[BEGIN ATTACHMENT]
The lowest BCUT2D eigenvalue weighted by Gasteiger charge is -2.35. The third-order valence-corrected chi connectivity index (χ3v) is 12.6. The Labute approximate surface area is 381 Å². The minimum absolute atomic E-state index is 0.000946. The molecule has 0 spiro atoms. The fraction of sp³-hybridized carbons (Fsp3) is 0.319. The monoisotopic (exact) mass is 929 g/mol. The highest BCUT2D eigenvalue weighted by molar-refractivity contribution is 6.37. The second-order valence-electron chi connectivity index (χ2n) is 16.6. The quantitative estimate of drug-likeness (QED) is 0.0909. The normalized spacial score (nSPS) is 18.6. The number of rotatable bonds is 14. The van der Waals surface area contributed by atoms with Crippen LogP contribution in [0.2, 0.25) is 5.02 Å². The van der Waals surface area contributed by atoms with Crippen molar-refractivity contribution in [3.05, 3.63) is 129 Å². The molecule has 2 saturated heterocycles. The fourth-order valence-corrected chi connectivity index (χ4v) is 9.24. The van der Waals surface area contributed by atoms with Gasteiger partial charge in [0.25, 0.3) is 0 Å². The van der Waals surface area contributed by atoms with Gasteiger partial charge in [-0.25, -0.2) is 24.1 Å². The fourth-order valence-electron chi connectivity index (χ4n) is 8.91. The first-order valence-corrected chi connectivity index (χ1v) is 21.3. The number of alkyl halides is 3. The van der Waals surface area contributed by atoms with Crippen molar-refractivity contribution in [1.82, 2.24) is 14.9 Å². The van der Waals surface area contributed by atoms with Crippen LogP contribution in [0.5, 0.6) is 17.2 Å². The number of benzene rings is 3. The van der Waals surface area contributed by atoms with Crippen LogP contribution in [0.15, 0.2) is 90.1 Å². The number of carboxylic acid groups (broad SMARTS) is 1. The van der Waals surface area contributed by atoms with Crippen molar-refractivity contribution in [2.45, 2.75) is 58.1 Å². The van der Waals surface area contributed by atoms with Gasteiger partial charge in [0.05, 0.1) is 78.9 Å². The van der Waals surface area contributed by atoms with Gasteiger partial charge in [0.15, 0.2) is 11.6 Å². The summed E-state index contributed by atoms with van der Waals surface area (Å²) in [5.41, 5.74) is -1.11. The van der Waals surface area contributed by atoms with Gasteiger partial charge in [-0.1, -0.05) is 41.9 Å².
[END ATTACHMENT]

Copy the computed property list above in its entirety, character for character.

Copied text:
The lowest BCUT2D eigenvalue weighted by Gasteiger charge is -2.35. The third-order valence-corrected chi connectivity index (χ3v) is 12.6. The Labute approximate surface area is 381 Å². The minimum absolute atomic E-state index is 0.000946. The molecule has 0 spiro atoms. The fraction of sp³-hybridized carbons (Fsp3) is 0.319. The monoisotopic (exact) mass is 929 g/mol. The highest BCUT2D eigenvalue weighted by molar-refractivity contribution is 6.37. The second-order valence-electron chi connectivity index (χ2n) is 16.6. The quantitative estimate of drug-likeness (QED) is 0.0909. The normalized spacial score (nSPS) is 18.6. The number of rotatable bonds is 14. The van der Waals surface area contributed by atoms with Crippen LogP contribution in [0.2, 0.25) is 5.02 Å². The van der Waals surface area contributed by atoms with Crippen molar-refractivity contribution in [3.05, 3.63) is 129 Å². The molecule has 2 saturated heterocycles. The fourth-order valence-corrected chi connectivity index (χ4v) is 9.24. The van der Waals surface area contributed by atoms with Gasteiger partial charge in [0.25, 0.3) is 0 Å². The van der Waals surface area contributed by atoms with Gasteiger partial charge in [-0.25, -0.2) is 24.1 Å². The fourth-order valence-electron chi connectivity index (χ4n) is 8.91. The first-order valence-corrected chi connectivity index (χ1v) is 21.3. The number of alkyl halides is 3. The van der Waals surface area contributed by atoms with Crippen molar-refractivity contribution in [1.82, 2.24) is 14.9 Å². The van der Waals surface area contributed by atoms with Crippen LogP contribution in [0.5, 0.6) is 17.2 Å². The number of benzene rings is 3. The van der Waals surface area contributed by atoms with Crippen LogP contribution in [0.15, 0.2) is 90.1 Å². The number of carboxylic acid groups (broad SMARTS) is 1. The van der Waals surface area contributed by atoms with Crippen molar-refractivity contribution in [2.45, 2.75) is 58.1 Å². The van der Waals surface area contributed by atoms with Gasteiger partial charge in [0.05, 0.1) is 78.9 Å². The van der Waals surface area contributed by atoms with Gasteiger partial charge in [0.15, 0.2) is 11.6 Å². The summed E-state index contributed by atoms with van der Waals surface area (Å²) in [5.41, 5.74) is -1.11. The van der Waals surface area contributed by atoms with Gasteiger partial charge in [-0.1, -0.05) is 41.9 Å².